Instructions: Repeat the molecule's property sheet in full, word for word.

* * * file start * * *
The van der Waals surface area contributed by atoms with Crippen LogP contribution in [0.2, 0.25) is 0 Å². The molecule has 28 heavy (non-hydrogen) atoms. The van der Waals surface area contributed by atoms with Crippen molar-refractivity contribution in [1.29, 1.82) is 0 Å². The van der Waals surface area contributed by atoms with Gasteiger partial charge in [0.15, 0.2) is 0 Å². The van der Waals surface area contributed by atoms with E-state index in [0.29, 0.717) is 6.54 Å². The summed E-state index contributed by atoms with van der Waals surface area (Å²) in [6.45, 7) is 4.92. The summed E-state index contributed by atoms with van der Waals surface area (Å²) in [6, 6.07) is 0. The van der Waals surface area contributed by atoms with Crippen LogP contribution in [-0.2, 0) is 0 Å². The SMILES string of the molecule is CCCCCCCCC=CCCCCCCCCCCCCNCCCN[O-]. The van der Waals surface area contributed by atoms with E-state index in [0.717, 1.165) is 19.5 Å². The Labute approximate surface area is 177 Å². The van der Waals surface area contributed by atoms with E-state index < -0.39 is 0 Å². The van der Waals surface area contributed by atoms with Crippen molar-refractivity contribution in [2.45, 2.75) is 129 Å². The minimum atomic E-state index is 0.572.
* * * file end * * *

The van der Waals surface area contributed by atoms with Crippen LogP contribution in [0.2, 0.25) is 0 Å². The molecule has 28 heavy (non-hydrogen) atoms. The van der Waals surface area contributed by atoms with Crippen molar-refractivity contribution in [1.29, 1.82) is 0 Å². The van der Waals surface area contributed by atoms with Gasteiger partial charge in [0.15, 0.2) is 0 Å². The van der Waals surface area contributed by atoms with E-state index in [0.29, 0.717) is 6.54 Å². The summed E-state index contributed by atoms with van der Waals surface area (Å²) in [6.45, 7) is 4.92. The summed E-state index contributed by atoms with van der Waals surface area (Å²) in [6, 6.07) is 0. The van der Waals surface area contributed by atoms with Crippen LogP contribution in [-0.2, 0) is 0 Å². The SMILES string of the molecule is CCCCCCCCC=CCCCCCCCCCCCCNCCCN[O-]. The van der Waals surface area contributed by atoms with E-state index in [0.717, 1.165) is 19.5 Å². The Labute approximate surface area is 177 Å². The van der Waals surface area contributed by atoms with E-state index < -0.39 is 0 Å². The van der Waals surface area contributed by atoms with Crippen molar-refractivity contribution in [2.45, 2.75) is 129 Å². The minimum atomic E-state index is 0.572.